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Trump’s “Amazing” Economy

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Donald Trump has gotten some well-deserved ridicule in response to his boasts about the “amazing” economy. While the 4.1 percent growth figure reported for the second quarter is impressive, it hardly qualifies as amazing. There were four quarters in the Obama years with faster growth. Going back before the Great Recession there were many quarters with much more rapid growth. My favorite is the second quarter of 1978, back when Jimmy Carter was president, and the economy grew at a 16.4 percent rate.

But getting beyond Donald Trump’s conception of “amazing,” the real issues are whether the rate is sustainable and whether Trump’s policies deserve credit. On the second point, his tax cut almost certainly deserves some of the credit for the quarter’s growth. The tax cut is putting more than $150 billion into people’s pockets this year. While it is true that the bulk of this money is going to the rich, who will spend a smaller share of their tax cut than a middle income household, the extent to which they will increase their spending is not zero.

A quick check on whether people are spending their tax cut is the saving rate. If people are not spending the tax cut, the saving rate should jump. There has been a modest increase, with an average of 7.0 percent in first half of 2018 compared to 6.7 percent for 2017. This would suggest that people are spending the bulk of the their tax cuts. This assessment requires an important qualification: savings data are subject to very large revisions, so when we have the final data for the first half of 2018, it may look very different from what the numbers show now.

Consumption increased at a 4.0 percent annual rate in the quarter, making it the largest contributor to the quarter’s growth. This is largely a bounce back from weak growth of 0.5 percent in the first quarter. The two quarter average is 2.3 percent, which is respectable, but hardly exceptional. It is certainly plausible that consumption will continue to grow at roughly this pace.

Non-residential investment grew at a 7.3 percent annual rate, adding 0.98 percentage points to growth for the quarter. This is respectable rate, but hardly in keeping with the investment boom story that provided the rationale for the corporate tax cut.

Furthermore, the biggest factor in the jump in investment was an increase in investment in mining structures (primarily oil and gas drilling) of 97.1 percent. While this increase may be partly attributable to Trump’s drill everywhere policy, the more likely cause is the increase in world oil prices from around $40 a barrel three years ago to close to $70 today.

There were similar increases in spending on drilling under Obama. For example, it rose at 84.5 percent and 65.9 percent annual rates in the first and second quarters of 2010 as energy prices jumped back from recession lows. Whether or not Trump gets credit depends on whether we think he is responsible for the rise of world oil prices.

Much has been made of a surge in exports that seems to be the result of an effort by foreigners to stock up in anticipation of retaliatory tariffs. This is very plausible. Net exports added 1.06 percentage points to growth. This surge will not recur in future quarters. That means net exports will likely be a drag on growth.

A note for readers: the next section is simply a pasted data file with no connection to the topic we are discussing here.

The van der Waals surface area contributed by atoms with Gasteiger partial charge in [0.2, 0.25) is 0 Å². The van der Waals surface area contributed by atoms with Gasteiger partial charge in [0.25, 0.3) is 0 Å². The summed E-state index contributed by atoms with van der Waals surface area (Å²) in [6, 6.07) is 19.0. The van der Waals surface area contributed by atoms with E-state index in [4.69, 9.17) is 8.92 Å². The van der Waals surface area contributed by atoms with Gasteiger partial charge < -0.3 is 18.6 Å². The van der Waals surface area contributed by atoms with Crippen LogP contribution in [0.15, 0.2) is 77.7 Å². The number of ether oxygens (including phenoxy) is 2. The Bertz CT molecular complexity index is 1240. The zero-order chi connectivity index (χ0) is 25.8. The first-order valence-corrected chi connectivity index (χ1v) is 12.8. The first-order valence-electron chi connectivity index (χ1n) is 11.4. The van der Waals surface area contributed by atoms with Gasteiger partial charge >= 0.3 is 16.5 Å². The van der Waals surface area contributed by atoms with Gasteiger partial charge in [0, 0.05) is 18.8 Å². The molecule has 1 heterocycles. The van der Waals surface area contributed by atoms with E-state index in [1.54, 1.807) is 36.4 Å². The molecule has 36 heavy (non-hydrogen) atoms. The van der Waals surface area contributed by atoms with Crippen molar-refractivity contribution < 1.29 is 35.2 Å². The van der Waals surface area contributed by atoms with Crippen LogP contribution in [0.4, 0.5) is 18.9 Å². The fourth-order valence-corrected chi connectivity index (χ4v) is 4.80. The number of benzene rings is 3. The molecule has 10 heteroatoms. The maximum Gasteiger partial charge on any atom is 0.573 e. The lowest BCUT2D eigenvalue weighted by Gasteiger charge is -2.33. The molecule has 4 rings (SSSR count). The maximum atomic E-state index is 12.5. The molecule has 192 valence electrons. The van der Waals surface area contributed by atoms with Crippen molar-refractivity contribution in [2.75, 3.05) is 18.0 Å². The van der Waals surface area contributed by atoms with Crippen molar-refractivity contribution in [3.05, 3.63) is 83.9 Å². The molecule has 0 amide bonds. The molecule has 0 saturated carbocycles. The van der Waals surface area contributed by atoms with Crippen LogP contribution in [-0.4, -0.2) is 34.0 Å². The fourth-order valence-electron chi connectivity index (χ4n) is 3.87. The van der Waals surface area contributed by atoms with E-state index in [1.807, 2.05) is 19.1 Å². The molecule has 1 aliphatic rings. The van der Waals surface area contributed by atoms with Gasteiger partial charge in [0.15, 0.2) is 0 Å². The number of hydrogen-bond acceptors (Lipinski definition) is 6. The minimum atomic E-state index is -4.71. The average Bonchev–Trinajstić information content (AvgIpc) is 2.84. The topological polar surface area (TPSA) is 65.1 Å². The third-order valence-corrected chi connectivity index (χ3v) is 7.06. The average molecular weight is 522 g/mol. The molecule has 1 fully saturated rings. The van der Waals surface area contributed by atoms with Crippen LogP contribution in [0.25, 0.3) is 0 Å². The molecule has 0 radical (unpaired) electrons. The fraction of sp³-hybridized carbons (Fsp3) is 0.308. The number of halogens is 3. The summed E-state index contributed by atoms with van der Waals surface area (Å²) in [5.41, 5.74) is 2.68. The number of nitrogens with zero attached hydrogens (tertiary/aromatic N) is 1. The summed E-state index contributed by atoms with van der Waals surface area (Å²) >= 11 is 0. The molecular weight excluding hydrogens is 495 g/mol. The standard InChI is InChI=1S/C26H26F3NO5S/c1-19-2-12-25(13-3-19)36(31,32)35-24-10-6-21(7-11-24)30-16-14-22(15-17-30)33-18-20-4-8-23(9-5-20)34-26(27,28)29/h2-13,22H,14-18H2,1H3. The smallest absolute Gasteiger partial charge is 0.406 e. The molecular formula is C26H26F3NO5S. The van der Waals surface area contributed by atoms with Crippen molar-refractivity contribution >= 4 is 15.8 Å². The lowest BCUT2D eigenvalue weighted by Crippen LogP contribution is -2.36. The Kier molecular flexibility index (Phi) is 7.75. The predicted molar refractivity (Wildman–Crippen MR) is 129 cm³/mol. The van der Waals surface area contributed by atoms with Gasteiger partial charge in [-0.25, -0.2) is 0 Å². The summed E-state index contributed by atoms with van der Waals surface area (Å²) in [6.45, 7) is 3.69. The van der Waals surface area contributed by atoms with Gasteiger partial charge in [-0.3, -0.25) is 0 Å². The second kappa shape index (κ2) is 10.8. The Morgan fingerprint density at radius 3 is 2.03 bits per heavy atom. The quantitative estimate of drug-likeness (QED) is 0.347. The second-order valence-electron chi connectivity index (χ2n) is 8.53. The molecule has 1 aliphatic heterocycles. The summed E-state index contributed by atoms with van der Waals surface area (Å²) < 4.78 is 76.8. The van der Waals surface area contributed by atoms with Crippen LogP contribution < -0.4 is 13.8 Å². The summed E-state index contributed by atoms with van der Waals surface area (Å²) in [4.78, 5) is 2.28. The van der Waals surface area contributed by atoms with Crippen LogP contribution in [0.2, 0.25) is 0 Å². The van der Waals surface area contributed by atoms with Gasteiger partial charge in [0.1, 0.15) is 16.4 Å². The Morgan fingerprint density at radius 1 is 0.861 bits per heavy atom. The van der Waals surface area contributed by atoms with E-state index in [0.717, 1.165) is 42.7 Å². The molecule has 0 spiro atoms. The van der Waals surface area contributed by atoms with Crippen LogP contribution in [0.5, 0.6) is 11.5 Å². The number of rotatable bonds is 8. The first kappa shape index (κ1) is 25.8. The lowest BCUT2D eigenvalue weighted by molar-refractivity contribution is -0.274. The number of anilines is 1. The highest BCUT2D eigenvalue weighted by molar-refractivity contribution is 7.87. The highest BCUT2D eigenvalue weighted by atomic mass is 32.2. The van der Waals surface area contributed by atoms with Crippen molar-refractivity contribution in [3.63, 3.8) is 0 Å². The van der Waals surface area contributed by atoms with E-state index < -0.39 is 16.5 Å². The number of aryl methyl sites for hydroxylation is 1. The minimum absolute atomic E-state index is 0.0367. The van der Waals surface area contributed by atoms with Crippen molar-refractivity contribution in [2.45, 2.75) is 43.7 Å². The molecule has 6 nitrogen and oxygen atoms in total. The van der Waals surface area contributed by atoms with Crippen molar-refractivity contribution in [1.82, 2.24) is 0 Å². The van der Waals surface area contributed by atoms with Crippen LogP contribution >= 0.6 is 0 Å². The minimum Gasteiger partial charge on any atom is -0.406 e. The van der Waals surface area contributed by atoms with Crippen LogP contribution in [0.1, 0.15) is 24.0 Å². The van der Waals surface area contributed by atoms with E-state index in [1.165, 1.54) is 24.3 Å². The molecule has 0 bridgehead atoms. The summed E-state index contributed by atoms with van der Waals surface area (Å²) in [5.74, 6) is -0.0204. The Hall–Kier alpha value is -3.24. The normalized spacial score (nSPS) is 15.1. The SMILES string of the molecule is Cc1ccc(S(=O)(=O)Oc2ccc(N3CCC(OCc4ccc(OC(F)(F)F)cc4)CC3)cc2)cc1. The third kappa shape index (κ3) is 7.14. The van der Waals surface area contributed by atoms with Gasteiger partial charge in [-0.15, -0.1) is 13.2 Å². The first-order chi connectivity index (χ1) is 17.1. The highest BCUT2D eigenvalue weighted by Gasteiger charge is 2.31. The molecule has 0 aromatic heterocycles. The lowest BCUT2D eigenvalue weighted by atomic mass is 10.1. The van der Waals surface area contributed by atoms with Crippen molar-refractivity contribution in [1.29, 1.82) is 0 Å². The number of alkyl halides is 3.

However, this effect will be largely offset by inventories. A reduction in inventories subtracted a percentage point from growth in the second quarter. This component will almost certainly add to growth in the next two quarters.

One item that deserves attention is the 1.1 percent drop in residential investment, the second consecutive quarterly decline. This is a modest drag on growth, but more importantly it indicates that housing construction may be leveling off. This means that we may not see the increase in housing supply needed to put a check on rental inflation.

The Fed’s interest rate hikes are the immediate culprit here, as the anticipation of higher short-term rates have caused the 30-year mortgage rate to increase by roughly a percentage point from levels of two years ago. The tax cuts do play a role also, since the Fed is (rightly or wrongly) responding to what it sees as the risk that the tax cuts may over-stimulate the economy, causing inflation.

On net, we can say that the economy is likely getting some near-term boost from the tax cut, which could lead to a growth rate of close to 3.0 percent in 2018. It is difficult to see this persisting into 2019, unless we see a pick up in productivity growth as the labor market tightens and employers are forced to pay higher wages.

It is important to point out that for almost everyone but economist types, growth does not mean anything. People care about whether they have a job and whether their pay is rising. On the last point, the news has not been good, as real wages have been flat over the last year.

However, it is important to note that without the increase in energy prices they would have risen 0.5-0.7 percent. That is not a great story given how much ground has to be made up for workers to get their share of growth, but at least it is movement in the right direction. And, as the energy price hikes of last summer move out of the 12-month window, we will be looking at real wage gains of 0.5 to 0.7 percent, what workers were seeing before Donald Trump became president.

This column originally appeared on Beat the Press.

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Dean Baker is the senior economist at the Center for Economic and Policy Research in Washington, DC. 

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